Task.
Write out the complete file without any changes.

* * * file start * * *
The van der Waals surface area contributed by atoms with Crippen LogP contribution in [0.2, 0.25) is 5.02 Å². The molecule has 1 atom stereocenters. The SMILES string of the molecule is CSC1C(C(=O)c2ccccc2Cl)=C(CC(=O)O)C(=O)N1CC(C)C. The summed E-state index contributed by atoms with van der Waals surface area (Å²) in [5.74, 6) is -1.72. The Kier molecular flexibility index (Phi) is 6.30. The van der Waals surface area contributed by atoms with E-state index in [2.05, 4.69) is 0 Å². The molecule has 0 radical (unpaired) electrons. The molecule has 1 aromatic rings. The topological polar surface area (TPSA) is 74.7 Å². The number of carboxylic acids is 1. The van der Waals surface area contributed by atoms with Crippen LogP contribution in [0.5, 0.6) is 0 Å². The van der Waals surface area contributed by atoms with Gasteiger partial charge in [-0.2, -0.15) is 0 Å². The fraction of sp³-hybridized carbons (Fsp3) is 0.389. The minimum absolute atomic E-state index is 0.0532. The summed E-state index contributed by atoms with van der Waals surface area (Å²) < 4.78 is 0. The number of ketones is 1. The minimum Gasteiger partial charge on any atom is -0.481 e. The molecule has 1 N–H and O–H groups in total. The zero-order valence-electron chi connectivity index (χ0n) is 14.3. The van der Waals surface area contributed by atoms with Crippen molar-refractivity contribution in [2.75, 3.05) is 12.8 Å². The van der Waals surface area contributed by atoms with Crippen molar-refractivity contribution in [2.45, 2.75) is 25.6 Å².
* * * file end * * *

The van der Waals surface area contributed by atoms with Crippen LogP contribution in [0.2, 0.25) is 5.02 Å². The molecule has 1 atom stereocenters. The SMILES string of the molecule is CSC1C(C(=O)c2ccccc2Cl)=C(CC(=O)O)C(=O)N1CC(C)C. The summed E-state index contributed by atoms with van der Waals surface area (Å²) in [5.74, 6) is -1.72. The Kier molecular flexibility index (Phi) is 6.30. The van der Waals surface area contributed by atoms with E-state index in [2.05, 4.69) is 0 Å². The molecule has 0 radical (unpaired) electrons. The molecule has 1 aromatic rings. The topological polar surface area (TPSA) is 74.7 Å². The number of carboxylic acids is 1. The van der Waals surface area contributed by atoms with Crippen LogP contribution in [0.5, 0.6) is 0 Å². The van der Waals surface area contributed by atoms with Gasteiger partial charge in [-0.2, -0.15) is 0 Å². The fraction of sp³-hybridized carbons (Fsp3) is 0.389. The minimum absolute atomic E-state index is 0.0532. The summed E-state index contributed by atoms with van der Waals surface area (Å²) < 4.78 is 0. The number of ketones is 1. The minimum Gasteiger partial charge on any atom is -0.481 e. The molecule has 1 N–H and O–H groups in total. The zero-order valence-electron chi connectivity index (χ0n) is 14.3. The van der Waals surface area contributed by atoms with Crippen molar-refractivity contribution in [2.75, 3.05) is 12.8 Å². The van der Waals surface area contributed by atoms with Crippen molar-refractivity contribution in [2.45, 2.75) is 25.6 Å².